Bakker (snipped from a crucial post):
There will always be speculation — science is our only reliable provender of theoretical cognition, after all. The question of the death of philosophy cannot be the question of the death of theoretical speculation. The death of philosophy as I see it is the death of a particular institution, a discourse anchored in the tradition of using intentional idioms and metacognitive deliverances to provide theoretical solutions. I think science is killing that philosophy as we speak.
Once philosophy has been completely de-vitalized, compliance with its true vocation can begin …
Jennifer Doudna has been among the most vocal of those calling for caution on what she sees as the inevitable march toward editing human genes. “It’s going to happen,” she told me the first time we met, in her office at Berkeley. […] … Her eyes narrowed, and she lowered her voice almost to a whisper. “I have never said this in public, but it will show you where my psyche is,” she said. “I had a dream recently, and in my dream” — she mentioned the name of a leading scientific researcher — “had come to see me and said, ‘I have somebody very powerful with me who I want you to meet, and I want you to explain to him how this technology functions.’ So I said, Sure, who is it? It was Adolf Hitler. I was really horrified, but I went into a room and there was Hitler. He had a pig face and I could only see him from behind and he was taking notes and he said, ‘I want to understand the uses and implications of this amazing technology.’ I woke up in a cold sweat. …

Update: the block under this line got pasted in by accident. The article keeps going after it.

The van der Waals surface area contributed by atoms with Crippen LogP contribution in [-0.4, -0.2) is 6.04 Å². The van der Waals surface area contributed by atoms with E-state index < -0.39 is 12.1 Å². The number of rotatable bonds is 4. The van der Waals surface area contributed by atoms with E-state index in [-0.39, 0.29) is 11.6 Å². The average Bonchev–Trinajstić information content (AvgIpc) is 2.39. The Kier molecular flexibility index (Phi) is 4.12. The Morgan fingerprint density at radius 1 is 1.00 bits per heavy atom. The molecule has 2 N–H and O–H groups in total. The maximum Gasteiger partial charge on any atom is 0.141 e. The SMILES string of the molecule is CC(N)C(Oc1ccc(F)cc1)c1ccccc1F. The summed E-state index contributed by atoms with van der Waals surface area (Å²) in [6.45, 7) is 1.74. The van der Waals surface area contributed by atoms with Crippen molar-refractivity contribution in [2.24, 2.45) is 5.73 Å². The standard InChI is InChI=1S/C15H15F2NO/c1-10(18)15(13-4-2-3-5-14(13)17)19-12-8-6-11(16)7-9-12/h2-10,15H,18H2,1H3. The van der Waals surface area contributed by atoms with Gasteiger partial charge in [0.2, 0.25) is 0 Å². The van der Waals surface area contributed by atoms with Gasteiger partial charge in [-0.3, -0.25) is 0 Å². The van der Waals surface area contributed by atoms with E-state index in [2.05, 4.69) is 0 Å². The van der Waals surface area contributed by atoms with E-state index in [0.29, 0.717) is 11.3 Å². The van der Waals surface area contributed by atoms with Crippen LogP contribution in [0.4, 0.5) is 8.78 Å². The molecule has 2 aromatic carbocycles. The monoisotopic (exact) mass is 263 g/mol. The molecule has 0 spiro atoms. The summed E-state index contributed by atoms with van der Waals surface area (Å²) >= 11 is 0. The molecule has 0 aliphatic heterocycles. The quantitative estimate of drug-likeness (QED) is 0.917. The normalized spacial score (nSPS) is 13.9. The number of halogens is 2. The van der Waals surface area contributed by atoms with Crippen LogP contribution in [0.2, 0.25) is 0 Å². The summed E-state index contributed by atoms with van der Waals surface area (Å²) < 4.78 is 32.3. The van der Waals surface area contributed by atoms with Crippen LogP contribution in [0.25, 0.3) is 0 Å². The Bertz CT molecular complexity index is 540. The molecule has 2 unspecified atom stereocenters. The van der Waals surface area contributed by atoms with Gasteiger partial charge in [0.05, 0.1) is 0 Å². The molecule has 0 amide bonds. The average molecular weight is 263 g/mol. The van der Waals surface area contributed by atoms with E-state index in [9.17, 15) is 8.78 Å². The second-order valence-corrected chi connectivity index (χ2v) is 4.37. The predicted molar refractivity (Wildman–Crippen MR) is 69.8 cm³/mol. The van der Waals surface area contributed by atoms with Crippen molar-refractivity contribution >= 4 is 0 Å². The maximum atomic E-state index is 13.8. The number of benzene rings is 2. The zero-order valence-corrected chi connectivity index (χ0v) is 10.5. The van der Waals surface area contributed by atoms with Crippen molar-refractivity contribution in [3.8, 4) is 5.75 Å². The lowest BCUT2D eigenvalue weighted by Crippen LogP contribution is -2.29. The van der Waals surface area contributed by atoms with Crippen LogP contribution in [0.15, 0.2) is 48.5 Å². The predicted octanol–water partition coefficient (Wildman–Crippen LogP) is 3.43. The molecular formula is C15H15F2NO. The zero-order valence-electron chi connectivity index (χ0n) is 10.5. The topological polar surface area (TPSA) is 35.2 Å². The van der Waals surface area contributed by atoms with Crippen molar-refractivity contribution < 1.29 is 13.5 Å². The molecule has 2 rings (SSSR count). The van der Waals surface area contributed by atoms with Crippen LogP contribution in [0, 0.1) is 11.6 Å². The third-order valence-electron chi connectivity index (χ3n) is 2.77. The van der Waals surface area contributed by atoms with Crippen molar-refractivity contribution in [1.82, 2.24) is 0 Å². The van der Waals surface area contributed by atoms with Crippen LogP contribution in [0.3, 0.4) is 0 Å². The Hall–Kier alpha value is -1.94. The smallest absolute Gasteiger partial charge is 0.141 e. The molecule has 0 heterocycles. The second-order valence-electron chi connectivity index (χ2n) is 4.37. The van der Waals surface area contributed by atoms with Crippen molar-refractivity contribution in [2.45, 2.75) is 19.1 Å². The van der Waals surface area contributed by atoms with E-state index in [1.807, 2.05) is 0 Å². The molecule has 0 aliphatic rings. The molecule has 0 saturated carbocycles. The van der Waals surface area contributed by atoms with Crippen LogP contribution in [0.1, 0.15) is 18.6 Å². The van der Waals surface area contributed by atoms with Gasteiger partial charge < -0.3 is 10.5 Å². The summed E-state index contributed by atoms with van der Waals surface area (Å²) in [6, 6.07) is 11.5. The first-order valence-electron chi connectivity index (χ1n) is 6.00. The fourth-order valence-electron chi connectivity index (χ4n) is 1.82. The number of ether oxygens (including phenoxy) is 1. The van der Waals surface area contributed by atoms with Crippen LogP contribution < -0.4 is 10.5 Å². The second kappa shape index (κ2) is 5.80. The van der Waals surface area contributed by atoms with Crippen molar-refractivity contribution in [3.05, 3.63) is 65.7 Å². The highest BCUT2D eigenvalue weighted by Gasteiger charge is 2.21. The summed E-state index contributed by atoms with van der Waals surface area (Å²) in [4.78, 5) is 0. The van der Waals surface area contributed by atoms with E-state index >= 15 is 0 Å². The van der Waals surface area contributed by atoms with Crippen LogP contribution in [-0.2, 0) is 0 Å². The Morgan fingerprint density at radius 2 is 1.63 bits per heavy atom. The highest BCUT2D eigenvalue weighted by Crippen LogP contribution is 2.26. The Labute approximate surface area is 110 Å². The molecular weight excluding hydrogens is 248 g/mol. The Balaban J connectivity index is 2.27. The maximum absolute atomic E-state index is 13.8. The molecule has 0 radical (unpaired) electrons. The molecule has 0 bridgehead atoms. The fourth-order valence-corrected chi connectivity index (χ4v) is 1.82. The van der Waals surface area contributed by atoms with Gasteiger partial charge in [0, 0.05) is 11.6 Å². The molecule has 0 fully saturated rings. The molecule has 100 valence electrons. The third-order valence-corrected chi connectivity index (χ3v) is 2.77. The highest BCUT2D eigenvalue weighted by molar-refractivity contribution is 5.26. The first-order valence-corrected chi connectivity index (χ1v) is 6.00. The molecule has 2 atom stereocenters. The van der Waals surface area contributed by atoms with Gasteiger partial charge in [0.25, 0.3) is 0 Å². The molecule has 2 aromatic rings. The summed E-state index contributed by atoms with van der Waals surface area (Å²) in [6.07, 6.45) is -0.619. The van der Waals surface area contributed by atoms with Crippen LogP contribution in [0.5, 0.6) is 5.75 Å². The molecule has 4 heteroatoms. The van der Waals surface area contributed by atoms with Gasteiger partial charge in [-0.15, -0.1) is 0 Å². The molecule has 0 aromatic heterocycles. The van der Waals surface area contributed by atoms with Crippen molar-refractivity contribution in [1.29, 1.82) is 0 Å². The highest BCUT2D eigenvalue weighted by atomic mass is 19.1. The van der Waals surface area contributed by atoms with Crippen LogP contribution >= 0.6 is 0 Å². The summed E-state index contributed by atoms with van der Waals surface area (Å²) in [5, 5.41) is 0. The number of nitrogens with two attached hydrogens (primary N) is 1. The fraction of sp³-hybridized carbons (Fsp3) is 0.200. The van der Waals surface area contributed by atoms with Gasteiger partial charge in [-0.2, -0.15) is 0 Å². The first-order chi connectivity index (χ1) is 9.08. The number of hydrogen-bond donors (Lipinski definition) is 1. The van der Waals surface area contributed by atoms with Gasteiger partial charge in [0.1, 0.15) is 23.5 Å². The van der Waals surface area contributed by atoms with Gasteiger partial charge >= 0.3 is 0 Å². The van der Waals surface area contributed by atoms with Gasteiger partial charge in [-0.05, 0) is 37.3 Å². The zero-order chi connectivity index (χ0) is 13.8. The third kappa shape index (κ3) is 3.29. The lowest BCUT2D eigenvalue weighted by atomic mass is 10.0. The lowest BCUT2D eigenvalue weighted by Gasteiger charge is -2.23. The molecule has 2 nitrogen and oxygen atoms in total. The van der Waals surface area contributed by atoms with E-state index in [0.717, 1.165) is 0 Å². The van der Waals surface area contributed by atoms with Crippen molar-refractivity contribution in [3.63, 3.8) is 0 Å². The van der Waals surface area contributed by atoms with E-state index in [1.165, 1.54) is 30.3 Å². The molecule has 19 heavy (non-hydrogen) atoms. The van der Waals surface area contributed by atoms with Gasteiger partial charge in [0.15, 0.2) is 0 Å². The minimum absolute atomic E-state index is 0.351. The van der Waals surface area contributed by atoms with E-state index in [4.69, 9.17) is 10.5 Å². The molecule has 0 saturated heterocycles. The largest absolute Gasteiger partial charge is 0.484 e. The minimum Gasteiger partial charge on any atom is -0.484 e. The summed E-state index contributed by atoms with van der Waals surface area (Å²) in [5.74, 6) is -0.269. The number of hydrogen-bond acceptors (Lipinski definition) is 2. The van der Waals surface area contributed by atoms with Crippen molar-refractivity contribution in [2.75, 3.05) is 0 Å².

Peter Galison on Einstein and Poincaré (from Einstein’s Clocks, Poincaré’s Maps: Empires of Time, 2003):
Yet despite their differences, both were grappling with the same extraordinary insight into electrocoordinated time, and in so doing both men stood at the crossing of two great movements. On one side lay the vast modern technological infrastructure of trains, shipping, and telegraphs that joined under the signs of clocks and maps. On the other, a new sense of the mission of knowledge was emerging, one that would define time by pragmatism and conventionality, not by eternal truths and theological sanction. Technological time, metaphysical time, and philosophical time crossed in Einstein’s and Poincaré’s electrically synchronized clocks. Time coordination stood, unequaled, at that intersection: the modern junction of knowledge and power.
(Tracking this techno-cultural lineage forward into Bitcoin is illuminating.)